Smith v. Weindrop

Annotate this Case

833 P.2d 856 (1992)

Edward G. SMITH and James E. Pitschke, Plaintiffs-Appellees, v. Lillian C. WEINDROP, Defendant-Appellant.

No. 91CA0498.

Colorado Court of Appeals, Div. I.

March 26, 1992.

Rehearing Denied June 11, 1992.

*857 Van Horne, Vogt, Noall & Hodges, P.C., Richard M. Hodges, Denver, for plaintiffs-appellees.

Lutz & Berkowitz, P.C., Martin Zerobnick, William B. Stanton, Denver, for defendant-appellant.

Opinion by Judge REED.

Defendant, Lillian C. Weindrop, appeals from a judgment entered in favor of plaintiffs, Edward G. Smith and James Pitschke, in their suit to collect a deficiency upon a default under the terms of two promissory notes and a deed of trust. We affirm in part, reverse in part, and remand with directions.


Defendant's first contention is that the trial court erred in denying her motion for judgment of dismissal after the close of all the evidence. The motion was based on the assertion that plaintiffs had failed to establish the amount of the unpaid balance due on the promissory notes. We disagree that evidence concerning the unpaid amount is deficient.

Under C.R.C.P. 41(b), in a non-jury trial, after the plaintiff has completed the presentation of evidence, or at the close of all the evidence, any party may move for dismissal of the action on the ground that plaintiff has shown no right to relief. See Campbell v. Commercial Credit Plan, Inc., 670 P.2d 813 (Colo.App.1983). The standard for the trial court to follow in ruling on such a motion is whether, in light of all the evidence, a judgment for defendant should be entered. See Rowe v. Bowers, 160 Colo. 379, 417 P.2d 503 (1966); American National Bank v. First National Bank, 28 Colo.App. 486, 476 P.2d 304 (1970).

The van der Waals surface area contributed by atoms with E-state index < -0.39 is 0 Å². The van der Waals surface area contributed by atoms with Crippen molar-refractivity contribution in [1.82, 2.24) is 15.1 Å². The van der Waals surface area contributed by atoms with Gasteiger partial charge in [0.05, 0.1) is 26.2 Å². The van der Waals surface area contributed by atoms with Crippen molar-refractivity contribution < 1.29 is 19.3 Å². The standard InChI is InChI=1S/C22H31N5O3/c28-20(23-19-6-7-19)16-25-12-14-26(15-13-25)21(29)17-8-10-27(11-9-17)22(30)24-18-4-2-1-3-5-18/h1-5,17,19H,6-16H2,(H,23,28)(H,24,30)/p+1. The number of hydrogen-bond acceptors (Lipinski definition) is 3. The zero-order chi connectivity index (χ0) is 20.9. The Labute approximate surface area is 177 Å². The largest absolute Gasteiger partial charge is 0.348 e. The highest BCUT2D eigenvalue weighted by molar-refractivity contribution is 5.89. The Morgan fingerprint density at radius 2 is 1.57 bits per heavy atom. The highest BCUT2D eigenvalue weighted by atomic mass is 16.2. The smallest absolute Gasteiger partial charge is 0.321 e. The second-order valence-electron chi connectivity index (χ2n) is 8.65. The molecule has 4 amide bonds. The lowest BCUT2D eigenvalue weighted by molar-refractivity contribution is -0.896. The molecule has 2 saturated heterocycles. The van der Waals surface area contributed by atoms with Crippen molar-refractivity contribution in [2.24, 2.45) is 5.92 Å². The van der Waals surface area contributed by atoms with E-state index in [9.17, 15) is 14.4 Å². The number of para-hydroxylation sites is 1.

The trial court is afforded wide discretion in determining whether a motion for dismissal under C.R.C.P. 41(b) should be granted. Its ruling in this regard will not be disturbed on appeal in the absence of a showing that the findings and conclusions of the trial court are so manifestly against the weight of evidence as to compel a contrary result. Rubens v. Pember, 170 Colo. 182, 460 P.2d 803 (1969).

To make out a prima facie case in a suit for collection of promissory notes, it is sufficient for plaintiff to produce the notes. Burenheide v. Wall, 131 Colo. 371, 281 P.2d 1000 (1955).

*858 A promissory note is self-authenticating and its production without endorsement of payment constitutes prima facie evidence of non-payment in some amount. CRE 902(9); Reed v. First National Bank, 23 Colo. 380, 48 P. 507 (1897). Also, when the signature on the notes is admitted, or its effectiveness is not put at issue, production of the notes, with a showing of their authenticity, entitles the holder to recover unless the defendant establishes a defense. Section 4-3-307(2), C.R.S.

At trial here, plaintiff introduced two promissory notes which were secured by a deed of trust, as well as the deed of trust itself.